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Patricia Parker, director of the Institute for the Arts and Humanities, has received the 2023 Thomas Jefferson Award.
The award, started in 1961 by the Robert Earll McConnell Foundation, honors a UNC faculty member who has best exemplified the ideals and objectives of Thomas Jefferson through personal influence and performance in teaching, writing and scholarship. The Jeffersonian ideals include democracy, public service and the pursuit of knowledge.
Parker, who’s also the Ruel W. Tyson Distinguished Professor of humanities, was nominated by the 2021 Jefferson award recipient, Lloyd Kramer, a professor in the department of history and former chair of the faculty.
“Professor Parker has argued that effective leaders must embed themselves within democratic communities and social processes rather than work alone, as stand-alone figures who demand that others simply adhere to their own policies and priorities,” Kramer said. “She therefore sees public education and public universities as the foundation for a democratic society.”
Parker teaches in the department of communication, where she served as chair from 2017 to 2021. Her research is community-based and focused on communication for social justice. She asks questions about discourses that influence people to engage in social change. She has written two books and dozens of articles exploring the intersections of race, gender, leadership and power. Her most recent book, Ella Baker’s Catalytic Leadership: A Primer on Community Engagement and Communication for Social Justice, was published in 2020.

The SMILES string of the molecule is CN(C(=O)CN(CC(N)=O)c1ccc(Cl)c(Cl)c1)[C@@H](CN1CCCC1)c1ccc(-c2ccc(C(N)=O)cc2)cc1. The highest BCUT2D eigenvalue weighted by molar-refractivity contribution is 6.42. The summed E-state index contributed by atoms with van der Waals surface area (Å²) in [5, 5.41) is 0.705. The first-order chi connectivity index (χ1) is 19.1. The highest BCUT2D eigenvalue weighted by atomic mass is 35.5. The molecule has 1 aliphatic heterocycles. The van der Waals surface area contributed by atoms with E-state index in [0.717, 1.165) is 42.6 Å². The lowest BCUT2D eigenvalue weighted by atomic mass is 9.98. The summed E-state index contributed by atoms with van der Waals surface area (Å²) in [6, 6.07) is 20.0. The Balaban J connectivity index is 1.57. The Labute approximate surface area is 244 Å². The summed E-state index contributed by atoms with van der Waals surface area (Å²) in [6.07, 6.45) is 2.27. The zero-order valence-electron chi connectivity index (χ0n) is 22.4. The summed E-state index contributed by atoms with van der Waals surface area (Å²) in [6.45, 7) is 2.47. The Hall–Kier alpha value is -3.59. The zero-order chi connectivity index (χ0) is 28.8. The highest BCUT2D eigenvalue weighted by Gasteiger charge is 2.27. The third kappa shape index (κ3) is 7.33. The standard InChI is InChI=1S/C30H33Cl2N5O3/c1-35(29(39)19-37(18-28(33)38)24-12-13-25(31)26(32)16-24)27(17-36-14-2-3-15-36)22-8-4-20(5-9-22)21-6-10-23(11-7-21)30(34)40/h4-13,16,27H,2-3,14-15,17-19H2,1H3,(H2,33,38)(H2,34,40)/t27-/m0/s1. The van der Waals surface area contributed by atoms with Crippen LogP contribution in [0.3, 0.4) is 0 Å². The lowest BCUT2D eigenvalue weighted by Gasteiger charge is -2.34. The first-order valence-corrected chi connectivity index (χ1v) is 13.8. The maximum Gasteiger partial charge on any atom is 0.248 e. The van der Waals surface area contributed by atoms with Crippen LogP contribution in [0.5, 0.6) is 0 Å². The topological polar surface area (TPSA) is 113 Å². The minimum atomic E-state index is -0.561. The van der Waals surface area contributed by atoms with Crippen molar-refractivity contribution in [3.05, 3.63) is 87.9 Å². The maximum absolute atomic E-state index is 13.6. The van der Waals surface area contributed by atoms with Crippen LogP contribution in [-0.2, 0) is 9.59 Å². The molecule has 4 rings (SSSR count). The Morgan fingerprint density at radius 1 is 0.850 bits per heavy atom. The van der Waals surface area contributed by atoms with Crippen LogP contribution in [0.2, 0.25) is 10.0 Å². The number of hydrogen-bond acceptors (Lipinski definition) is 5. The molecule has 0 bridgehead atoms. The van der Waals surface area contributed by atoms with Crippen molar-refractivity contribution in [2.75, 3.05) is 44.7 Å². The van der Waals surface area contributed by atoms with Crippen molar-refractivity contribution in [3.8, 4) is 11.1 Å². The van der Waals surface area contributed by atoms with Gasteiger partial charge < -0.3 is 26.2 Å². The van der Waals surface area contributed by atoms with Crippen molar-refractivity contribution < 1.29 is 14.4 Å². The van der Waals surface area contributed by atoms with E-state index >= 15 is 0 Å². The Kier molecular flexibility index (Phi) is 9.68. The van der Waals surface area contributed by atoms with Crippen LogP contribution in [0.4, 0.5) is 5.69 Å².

Parker was the inaugural director of faculty diversity initiatives for the College of Arts and Sciences. She developed the Diversity Liaisons program, which brings together faculty leaders working for equity and inclusivity in their departments. She currently serves as co-chair of the University Commission on History, Race and a Way Forward, which teaches the University’s history with race and provides recommendations on how to reckon with the past.
“Her service to the University and her concept of servant leadership have thus continually enriched both our University leadership and the wider social life of our state,” Kramer said. “She strongly supports the institution’s values and communicative processes of a democratic society.”
Parker said it was an honor to be recognized by her peers. “But this award,” she added, “is even more significant to me because it provides a platform for elevating what I think is among the most sacred and urgent work at UNC Chapel Hill, and that is reckoning with the legacies of systemic racism, and to find pathways toward healing and repair.
“It is through that race and reckoning work that I think this University and our nation can make real the promises of the Jeffersonian ideals of democracy for all and the belief in human rights,” Parker said. “We are the ones that must believe in our democracy. It is up to each generation to take Jefferson’s words to heart and to get us closer to those ideas.”
— Cameron Hayes Fardy ’23